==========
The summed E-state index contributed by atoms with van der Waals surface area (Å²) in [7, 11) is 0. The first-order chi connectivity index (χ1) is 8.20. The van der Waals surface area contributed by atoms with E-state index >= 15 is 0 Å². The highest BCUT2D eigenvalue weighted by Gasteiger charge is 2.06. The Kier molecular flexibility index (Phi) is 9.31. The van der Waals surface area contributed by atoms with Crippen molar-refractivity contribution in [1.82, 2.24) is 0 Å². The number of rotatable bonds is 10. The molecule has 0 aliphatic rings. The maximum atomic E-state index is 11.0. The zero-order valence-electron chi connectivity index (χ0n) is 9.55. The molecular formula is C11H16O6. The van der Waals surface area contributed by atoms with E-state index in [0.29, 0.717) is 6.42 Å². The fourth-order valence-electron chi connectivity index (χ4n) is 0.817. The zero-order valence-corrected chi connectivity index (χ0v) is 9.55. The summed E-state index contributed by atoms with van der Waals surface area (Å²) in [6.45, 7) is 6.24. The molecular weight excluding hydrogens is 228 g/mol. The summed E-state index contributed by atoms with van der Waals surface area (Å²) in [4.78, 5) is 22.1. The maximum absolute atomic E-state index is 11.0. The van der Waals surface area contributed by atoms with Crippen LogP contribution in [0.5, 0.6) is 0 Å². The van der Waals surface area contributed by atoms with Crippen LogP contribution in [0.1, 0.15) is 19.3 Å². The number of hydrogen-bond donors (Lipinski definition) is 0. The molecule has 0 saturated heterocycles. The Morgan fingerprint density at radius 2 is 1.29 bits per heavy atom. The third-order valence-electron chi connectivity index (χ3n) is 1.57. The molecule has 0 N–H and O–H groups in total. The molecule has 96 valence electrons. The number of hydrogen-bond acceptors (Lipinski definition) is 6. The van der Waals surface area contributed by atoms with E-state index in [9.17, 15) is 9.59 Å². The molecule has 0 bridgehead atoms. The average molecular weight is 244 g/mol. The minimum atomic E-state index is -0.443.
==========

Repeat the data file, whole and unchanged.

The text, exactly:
The summed E-state index contributed by atoms with van der Waals surface area (Å²) in [7, 11) is 0. The first-order chi connectivity index (χ1) is 8.20. The van der Waals surface area contributed by atoms with E-state index >= 15 is 0 Å². The highest BCUT2D eigenvalue weighted by Gasteiger charge is 2.06. The Kier molecular flexibility index (Phi) is 9.31. The van der Waals surface area contributed by atoms with Crippen molar-refractivity contribution in [1.82, 2.24) is 0 Å². The number of rotatable bonds is 10. The molecule has 0 aliphatic rings. The maximum atomic E-state index is 11.0. The zero-order valence-electron chi connectivity index (χ0n) is 9.55. The molecular formula is C11H16O6. The van der Waals surface area contributed by atoms with E-state index in [0.29, 0.717) is 6.42 Å². The fourth-order valence-electron chi connectivity index (χ4n) is 0.817. The zero-order valence-corrected chi connectivity index (χ0v) is 9.55. The summed E-state index contributed by atoms with van der Waals surface area (Å²) in [6.45, 7) is 6.24. The molecular weight excluding hydrogens is 228 g/mol. The summed E-state index contributed by atoms with van der Waals surface area (Å²) in [4.78, 5) is 22.1. The maximum absolute atomic E-state index is 11.0. The van der Waals surface area contributed by atoms with Crippen LogP contribution in [0.5, 0.6) is 0 Å². The van der Waals surface area contributed by atoms with Crippen LogP contribution in [0.1, 0.15) is 19.3 Å². The number of hydrogen-bond donors (Lipinski definition) is 0. The molecule has 0 saturated heterocycles. The Morgan fingerprint density at radius 2 is 1.29 bits per heavy atom. The third-order valence-electron chi connectivity index (χ3n) is 1.57. The molecule has 0 N–H and O–H groups in total. The molecule has 96 valence electrons. The number of hydrogen-bond acceptors (Lipinski definition) is 6. The van der Waals surface area contributed by atoms with E-state index in [9.17, 15) is 9.59 Å². The molecule has 0 bridgehead atoms. The average molecular weight is 244 g/mol. The minimum atomic E-state index is -0.443.